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They were used to George acting strange because, well -- he was George. But lately, particularly the past few days, he'd notched it up a few levels, hunched over his computer muttering to himself, a notepad at his side as he furiously jotted things down. One day, he walked in with a mountain of books that nearly arced over his head; the next, he came in with an enormous sheaf of photocopied pages, trying to read them as he walked up the stairs, a higherlighter pen cap sticking out of the corner of his mouth as he shakily ran the fluorescent tip over the page. The refrigerator door became populated with cryptic notecards, scrawled with things like Shop with the mean lady clerk has the best eggs and To raisin or not to raisin? That is the question. Mitchell walked in one afternoon to find George with his head crammed in the oven, though Annie quickly reassured him that George was just cleaning it. Bits of grime flew out from his spirited scrubbing like dirty hail.

Then Mitchell noticed two days circled on George's calendar, and Annie saw that there was a new number added to George's life list that said Rosh Hashanah? and when he wasn't around, they exchanged looks, wondering. They'd also noticed that the past few months it seemed like something had unwound inside of George, that little tidbits about life before he'd met them would slip out -- and he wouldn't immediately tighten up afterwards, the way he had before, as if the remembering had been physically painful for him. Annie held her breath when George said the words my mother, and Mitchell teased her afterwards when she exhaled in a great whoosh, reminding her that she didn't even need to pretend to breathe. But the next day he went into George's room and casually started leafing through The Guide to Kneading. Annie didn't make fun when she caught him; she picked up Bread for Beginners and sat next to him, her legs crossed, cooing over the beautiful pictures.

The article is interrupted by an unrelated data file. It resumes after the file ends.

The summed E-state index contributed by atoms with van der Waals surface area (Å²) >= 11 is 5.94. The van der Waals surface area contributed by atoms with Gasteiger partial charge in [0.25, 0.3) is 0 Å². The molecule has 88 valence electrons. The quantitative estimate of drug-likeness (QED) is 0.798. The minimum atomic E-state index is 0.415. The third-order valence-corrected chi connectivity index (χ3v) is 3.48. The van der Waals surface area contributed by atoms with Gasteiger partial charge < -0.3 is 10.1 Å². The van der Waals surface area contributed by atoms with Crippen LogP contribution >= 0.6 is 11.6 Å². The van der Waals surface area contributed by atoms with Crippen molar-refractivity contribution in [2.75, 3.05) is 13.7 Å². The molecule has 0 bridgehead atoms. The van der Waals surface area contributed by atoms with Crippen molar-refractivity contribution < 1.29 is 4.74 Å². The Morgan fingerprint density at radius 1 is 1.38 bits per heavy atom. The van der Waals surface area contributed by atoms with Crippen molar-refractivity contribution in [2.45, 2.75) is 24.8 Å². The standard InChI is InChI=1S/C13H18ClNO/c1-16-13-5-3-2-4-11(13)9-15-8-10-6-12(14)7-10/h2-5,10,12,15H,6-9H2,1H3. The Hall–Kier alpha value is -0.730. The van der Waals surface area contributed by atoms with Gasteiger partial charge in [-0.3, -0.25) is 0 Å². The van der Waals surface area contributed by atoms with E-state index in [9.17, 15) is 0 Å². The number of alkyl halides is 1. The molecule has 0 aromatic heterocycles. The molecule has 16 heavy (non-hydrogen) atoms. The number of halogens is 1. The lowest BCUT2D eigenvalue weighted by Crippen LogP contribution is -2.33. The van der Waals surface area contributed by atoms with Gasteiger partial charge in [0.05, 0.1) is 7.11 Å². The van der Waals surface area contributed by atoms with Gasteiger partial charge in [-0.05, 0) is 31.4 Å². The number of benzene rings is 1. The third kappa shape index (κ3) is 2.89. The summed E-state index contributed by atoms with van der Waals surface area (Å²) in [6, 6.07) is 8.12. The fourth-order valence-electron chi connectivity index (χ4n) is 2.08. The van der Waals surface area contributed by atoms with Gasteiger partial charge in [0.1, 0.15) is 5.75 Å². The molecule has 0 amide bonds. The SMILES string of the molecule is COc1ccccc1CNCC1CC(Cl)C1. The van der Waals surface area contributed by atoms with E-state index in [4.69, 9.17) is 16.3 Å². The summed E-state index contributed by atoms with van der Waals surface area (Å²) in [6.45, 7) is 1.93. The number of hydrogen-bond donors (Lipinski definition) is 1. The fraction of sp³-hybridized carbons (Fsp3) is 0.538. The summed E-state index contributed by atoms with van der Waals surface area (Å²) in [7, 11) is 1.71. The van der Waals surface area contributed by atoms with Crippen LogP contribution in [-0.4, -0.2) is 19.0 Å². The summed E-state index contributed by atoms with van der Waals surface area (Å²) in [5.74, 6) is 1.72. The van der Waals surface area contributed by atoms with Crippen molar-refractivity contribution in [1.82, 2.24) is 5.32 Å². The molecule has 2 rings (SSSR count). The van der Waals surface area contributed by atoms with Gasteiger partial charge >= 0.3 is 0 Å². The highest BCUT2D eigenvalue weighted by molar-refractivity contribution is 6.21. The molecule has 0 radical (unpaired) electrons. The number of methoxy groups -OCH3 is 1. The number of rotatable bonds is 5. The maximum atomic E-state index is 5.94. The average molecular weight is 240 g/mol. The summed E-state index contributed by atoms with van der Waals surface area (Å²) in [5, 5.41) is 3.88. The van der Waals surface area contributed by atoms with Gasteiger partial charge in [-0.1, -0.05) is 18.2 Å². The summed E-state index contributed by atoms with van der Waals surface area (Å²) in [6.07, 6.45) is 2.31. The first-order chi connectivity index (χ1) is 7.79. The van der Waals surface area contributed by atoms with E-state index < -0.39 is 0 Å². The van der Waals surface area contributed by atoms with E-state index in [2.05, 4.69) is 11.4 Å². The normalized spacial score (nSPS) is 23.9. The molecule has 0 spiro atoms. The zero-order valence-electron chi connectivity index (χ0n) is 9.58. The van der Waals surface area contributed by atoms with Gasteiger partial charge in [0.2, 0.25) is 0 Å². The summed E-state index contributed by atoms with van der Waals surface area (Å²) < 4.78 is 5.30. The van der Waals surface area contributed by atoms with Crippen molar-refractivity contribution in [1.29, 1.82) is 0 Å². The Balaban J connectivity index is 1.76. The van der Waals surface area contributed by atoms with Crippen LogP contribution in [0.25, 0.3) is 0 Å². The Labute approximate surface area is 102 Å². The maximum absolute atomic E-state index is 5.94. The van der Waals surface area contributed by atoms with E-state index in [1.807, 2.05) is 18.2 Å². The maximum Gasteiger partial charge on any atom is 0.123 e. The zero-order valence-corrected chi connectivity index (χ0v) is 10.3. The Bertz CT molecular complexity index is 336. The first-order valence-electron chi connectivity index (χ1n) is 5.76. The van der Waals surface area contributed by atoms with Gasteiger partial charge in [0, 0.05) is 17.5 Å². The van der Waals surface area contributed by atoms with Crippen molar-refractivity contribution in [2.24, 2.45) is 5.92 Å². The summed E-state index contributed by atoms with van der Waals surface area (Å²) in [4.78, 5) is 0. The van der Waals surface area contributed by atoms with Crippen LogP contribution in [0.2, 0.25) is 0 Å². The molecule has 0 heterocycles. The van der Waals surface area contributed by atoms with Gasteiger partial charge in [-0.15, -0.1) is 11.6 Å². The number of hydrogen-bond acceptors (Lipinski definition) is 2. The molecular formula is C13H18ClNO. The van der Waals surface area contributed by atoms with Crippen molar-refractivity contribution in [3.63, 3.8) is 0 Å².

And if they both happened to come home early on the first circled date, well, that wasn't too unusual, and it certainly wasn't strange that they both went to investigate when they heard George banging around the kitchen, opening and shutting cabinets like he was beating out a percussive call. It was only natural that Annie offered to pour the flour while George stirred the eggs, oil, yeast, sugar and salt -- he only had two hands, after all, and no one had ever accused him of being too coordinated. Mitchell was hopeless at kneading, although he gave it a valiant shot; Annie walked her fingertips over his bare knuckles, commenting that they looked naked without his gloves. George methodically referenced dozens of different recipe books and his wall of notecards; they unanimously decided on raisins. He popped a few into his mouth with a bright smile, glad to have that settled. Mitchell laughed at the long list of pros and cons he'd written up, but Annie said she thought it was wonderful.

Somewhere in the middle of their meandering conversation while the dough was rising, George talked about his family for seconds that turned into minutes, and minutes that turned into stories. He laughed when he recounted the wonderful smell of Friday afternoons, and Annie and Mitchell listened, forgetting to wonder why George still steadfastly looked away every time they passed a synagogue. It wasn't long before it was time for raisins, and the resulting round was lightly dusted with thirty fingerprints.

The smell that filled the house was indescribably wonderful.

"It's a new year," George said solemnly and happily when the bread was done, and in his gentle grip it broke easily into three pieces.